MDM to create new security challenges for commercial consumers

MDM to create new security challenges for commercial consumers

The prevailing movement of the bring your own device (BYOD) strategy, which is currently taking hold of many workplaces across the world of business, has arguably driven a consumerism of information technology that has changed the way in which employees interact with applications and information.

Offices are becoming increasingly mobile due to the rising popularity of smartphones, tablets, and laptop computers.

Such a change in approach has brought up a number of new concerns that companies need to take into account in terms of security.

BYOD is commonplace among small and midsize businesses (SMBs). According to a survey from Spiceworks, 61 per cent of SMBs have embraced the idea.

Yet worryingly, only 16 per cent of the companies to have implemented BYOD have an effective mobile device management (MDM) strategy in place, leaving their systems open to security breaches or malware infections.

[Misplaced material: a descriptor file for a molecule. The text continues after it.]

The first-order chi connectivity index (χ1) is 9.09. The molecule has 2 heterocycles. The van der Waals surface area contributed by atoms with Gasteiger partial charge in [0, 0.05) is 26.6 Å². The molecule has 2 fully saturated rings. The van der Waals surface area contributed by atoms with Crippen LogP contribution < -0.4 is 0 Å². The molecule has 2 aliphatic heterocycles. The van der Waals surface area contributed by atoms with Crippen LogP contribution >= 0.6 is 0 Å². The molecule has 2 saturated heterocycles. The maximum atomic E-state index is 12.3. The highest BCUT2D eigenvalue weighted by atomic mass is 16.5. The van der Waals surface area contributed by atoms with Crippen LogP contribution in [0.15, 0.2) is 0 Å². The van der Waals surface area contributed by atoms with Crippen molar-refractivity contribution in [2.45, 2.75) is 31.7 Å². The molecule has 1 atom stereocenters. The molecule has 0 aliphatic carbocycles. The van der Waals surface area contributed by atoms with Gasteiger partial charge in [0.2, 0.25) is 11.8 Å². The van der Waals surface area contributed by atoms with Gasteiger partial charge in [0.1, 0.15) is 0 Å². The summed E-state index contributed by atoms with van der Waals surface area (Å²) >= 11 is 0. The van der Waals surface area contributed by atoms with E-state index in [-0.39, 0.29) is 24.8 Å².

The reason for SMBs being reluctant to put a MDM solution in place could be due to the fact that many find that such systems are too complex.

AccessData manager for the Middle East, India and Africa, Paul Wright, said in an article for "For some organisations, such as universities, the array of user devices may be unlimited and therefore their grasp on securing data may be tenuous for quite some time.

"Other organisations will be in a better position to leverage policy to control the acceptable devices allowed and to ensure they have the ability to investigate these devices as needed."

Mr Wright added that authentication and policy were therefore vital in order for companies to implement a successful BYOD strategy.

He stressed that authentication would ensure that the right individuals and devices are granted access to the resources that are relevant to them, while policy would offer a clear and rigid definition of what is allowed from a user's perspective. This could include an employer establishing that they have the right to investigate work devices used by employees, as well as give definitive instructions as to what security applications need to be installed.